I love teaching writing, whether it’s creative writing or composition. The thing about teaching that most helps me with my own writing is the moments in class when you’re discussing a story in workshop or reading a part of a student essay or analyzing an argument and the conversation stops being about writing and starts to be a conversation about curiosity. I was a really crappy college student, and it was because I just wasn’t very curious. I did the tasks, I received grades. Now, as an instructor, I get to see what kind of ideas or sentence-level writing gets students like that interested in athing. Anything. And then, I get to go home and think about what makes that thing worth thinking about or holding in my mind.
There’s no other job like teaching college writing that allows you to access the range of the human experience. You have students who are away from home for the first time, breaking up with each other, wrestling with their future, wrestling with what others think their future should be, they’re bored, tired, excited, hungover, stressed, overstimulated, underrested, and act more than they reflect. It’s fun to read work (even an analysis of some dumb advertisement) from people in that place.



What are you currently writing now?
I’ve just completed a major revision of the Hoosiers book, which is tentatively titled David Lived Here: Hoosiers and Hysteria in the Home of the Milan Miracle. I cut a 105,000 word manuscript down to under 80,000, and I’m working with an editor to tighten it up even further. Then, it’s back to a press that has shown some initial interest in the project.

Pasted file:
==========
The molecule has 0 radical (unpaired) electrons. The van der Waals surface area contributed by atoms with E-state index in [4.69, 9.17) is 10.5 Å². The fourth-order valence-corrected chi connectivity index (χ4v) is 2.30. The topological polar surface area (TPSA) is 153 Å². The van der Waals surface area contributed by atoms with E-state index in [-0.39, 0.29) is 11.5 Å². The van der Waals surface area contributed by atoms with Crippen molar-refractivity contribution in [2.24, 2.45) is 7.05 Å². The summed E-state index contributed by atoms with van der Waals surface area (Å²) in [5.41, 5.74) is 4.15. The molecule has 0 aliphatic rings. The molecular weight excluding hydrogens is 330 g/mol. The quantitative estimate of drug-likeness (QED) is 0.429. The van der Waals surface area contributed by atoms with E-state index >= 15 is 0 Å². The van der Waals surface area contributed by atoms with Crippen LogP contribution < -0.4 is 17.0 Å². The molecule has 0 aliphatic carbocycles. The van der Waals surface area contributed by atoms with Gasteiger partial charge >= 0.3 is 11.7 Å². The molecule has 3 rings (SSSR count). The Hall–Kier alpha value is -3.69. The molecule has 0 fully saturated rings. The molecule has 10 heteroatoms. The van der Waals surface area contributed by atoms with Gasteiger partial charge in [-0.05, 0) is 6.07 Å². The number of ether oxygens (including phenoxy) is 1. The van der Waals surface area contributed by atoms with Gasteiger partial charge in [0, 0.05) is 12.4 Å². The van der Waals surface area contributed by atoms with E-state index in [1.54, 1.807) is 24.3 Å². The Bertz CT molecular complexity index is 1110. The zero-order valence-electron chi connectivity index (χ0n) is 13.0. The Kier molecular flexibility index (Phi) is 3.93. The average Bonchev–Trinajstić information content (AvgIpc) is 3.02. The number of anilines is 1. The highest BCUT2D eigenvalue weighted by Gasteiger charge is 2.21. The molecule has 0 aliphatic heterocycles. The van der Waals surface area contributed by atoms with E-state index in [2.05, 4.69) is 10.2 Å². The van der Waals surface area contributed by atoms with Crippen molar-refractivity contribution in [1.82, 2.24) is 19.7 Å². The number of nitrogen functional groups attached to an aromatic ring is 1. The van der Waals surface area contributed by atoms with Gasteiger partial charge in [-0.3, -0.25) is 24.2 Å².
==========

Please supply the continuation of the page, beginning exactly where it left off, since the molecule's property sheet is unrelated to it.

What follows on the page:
Other than that, I’ve written a bit of a novel that I’m excited to get back into. It’s about a 18-year-old girl who somewhat reluctantly becomes the mayor of a small town after a tornado hits. It’s also one of my first cracks at magical realism, and I’m enjoying breaking free from what narrative journalism requires.



If you could visit an amusement park with three writers (living or dead) who would it be and what would you do?
First off, I don’t ride roller coasters. I hate that little drop in your stomach, that loss of control. Amusement parks for me are about food, people watching, and holding purses. 
If this little genie exists, I’d kick myself for not saying Kurt Vonnegut. I’d rather have a walk-and-talk with him, but some people have to visit amusement parks with their literary giants, so it’s me and my favorite writer on the Gravitron (one of the few rides I do), I suppose. Plus, amusement parks are fantastic people watching, and when Vonnegut started writing more nonfiction he really took our species to task. 
For purely non-literary reasons, #2 would have to be the poet Andrew Hudgins, who I loved getting to know when I was an MFA student at Ohio State. I think I could probably listen to Hudgins and Vonnegut swap dirty jokes–and Andrew is a master–over a funnel cake or two. Andrew has no filter, and the idea of some poor kid overhearing one of his jokes is both terrifying and the stuff of these little hypothetical situations.
OK, so I’ve got two bullshitters and me: let’s add Flannery O’Connor to that mix. Can you imagine anyone better at people watching and making up creepy/believable stories about them? Nightmares for days, and the good kind.


Erin Ollila is an emotional archeologist who graduated from Fairfield University’s MFA program with a concentration in creative nonfiction. Her writing has been published in (em): A Review of Text and Image, Revolution House, Lunch Ticket, Paper Tape, Shoreline Literary Arts Magazine, The Fall River Spirit, and RedFez. She is the co-founder and editor of Spry Literary Journal. Her blog, Reinventing Erin, is her outlet for ruminating on the minutiae of everyday life.